vtio.org.au


      1.2 CHECKING YOUR SETUP

      One of the main risks of SRT, along with any access method that relies on installing a line
      high into the tree, is that it is very hard to inspect your anchor point before leaving the
      ground.
   Tied             Particularly
        off with running alpine    in tall trees, or trees with dense canopies or a lot of internal growth,
   butterfly or running bowline on
      the anchor point may be hard to see. It is critical that you ensure that you are over a
   a bight
      sound and sufficient anchor point before leaving the ground. This can be done by
      visual inspection, possibly using binoculars, or by performing an on-rope `bounce' test.
      Remember that if you are tying off the line at the base, you may be double-loading your
      anchor point. In this instance, checking your anchor point by getting additional climbers to
      load your line must be done by both loading the climbing part of the line. It is no good one
      of you hanging on each side, as this is the same load as you will be applying when you tie
      off and start climbing. Be aware that `bounce testing' or multiple loading may cause upper-
      canopy failures, so be ready to move away.

       Single Rope Technique is a strong and efficient method of tree access. It does have
       some drawbacks, however. Almost all are related to the risks inherent in the installation
       of a climbing line high in a tree, over an anchor point that may be hard to see from the
       ground. Particularly in trees where the climber has found it hard to install a line, there
       may be a temptation to accept an anchor point whose safety and sufficiency is hard to
       determine. Take the time to check it again, and if you aren't confident then throw again
       for something lower! In some trees it may not be possible to use SRT; a traditional
       method of access may be preferable.
       In addition, new SRT users should practice an on-rope changeover to a suitable descent
       device several times near the ground before beginning SRT climbing. The tree may
       contain insect swarms or other such unforeseen hazards, and with some SRT systems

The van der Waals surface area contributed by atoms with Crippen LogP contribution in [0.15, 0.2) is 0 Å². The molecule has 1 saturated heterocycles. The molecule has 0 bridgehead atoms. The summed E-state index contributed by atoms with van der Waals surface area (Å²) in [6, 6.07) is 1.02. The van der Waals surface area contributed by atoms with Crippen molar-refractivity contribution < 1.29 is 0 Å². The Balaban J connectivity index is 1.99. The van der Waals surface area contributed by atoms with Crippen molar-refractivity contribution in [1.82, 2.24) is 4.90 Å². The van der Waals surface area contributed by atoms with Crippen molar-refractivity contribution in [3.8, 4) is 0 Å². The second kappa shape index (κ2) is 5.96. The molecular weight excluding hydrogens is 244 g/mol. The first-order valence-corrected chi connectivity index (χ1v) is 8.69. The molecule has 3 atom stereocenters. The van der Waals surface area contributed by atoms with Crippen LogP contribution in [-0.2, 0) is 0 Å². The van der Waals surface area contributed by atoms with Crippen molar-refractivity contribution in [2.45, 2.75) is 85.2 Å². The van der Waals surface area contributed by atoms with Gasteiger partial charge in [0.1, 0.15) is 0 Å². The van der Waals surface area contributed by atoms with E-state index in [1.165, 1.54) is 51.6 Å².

the changeover to a descent device can be involved and time-consuming. New users
                                                                       How
       should also consider the use of a rescue setup, similar to the one  to tie thein
                                                                          shown       Alpine Butterfly I,
                                                                                        Appendix
                                                                             From Wikipedia
       which allow the climber to be lowered to the ground in the event of difficulty.




Victorian Tree Industry Organisation         Page 10 of 45                                    7/24/2010
                                                       The Victorian Tree Industry Organisation
                                                                           4/21 Eugene Terrace,
                                                                                Ringwood 3134

                                                                                    vtio.org.au




                                              This page courtesy of Samson Cordage
Victorian Tree Industry Organisation   Page 11 of 45                                7/24/2010
                                                      The Victorian Tree Industry Organisation
                                                                          4/21 Eugene Terrace,
                                                                               Ringwood 3134

                                                                                   vtio.org.au




Victorian Tree Industry Organisation   Page 12 of 45
                                                   This                            7/24/2010
                                                          page courtesy of Samson Cordage
                                                       The Victorian Tree Industry Organisation
                                                                           4/21 Eugene Terrace,
                                                                                Ringwood 3134

                                                                                    vtio.org.au




Victorian Tree Industry Organisation   Page 13 of 45                                7/24/2010
                                                               This page courtesy of Samson Cordage
                                                                  The Victorian Tree Industry Organisation
                                                                                      4/21 Eugene Terrace,
                                                                                           Ringwood 3134

                                                                                               vtio.org.au




This page courtesy of Samson Cordage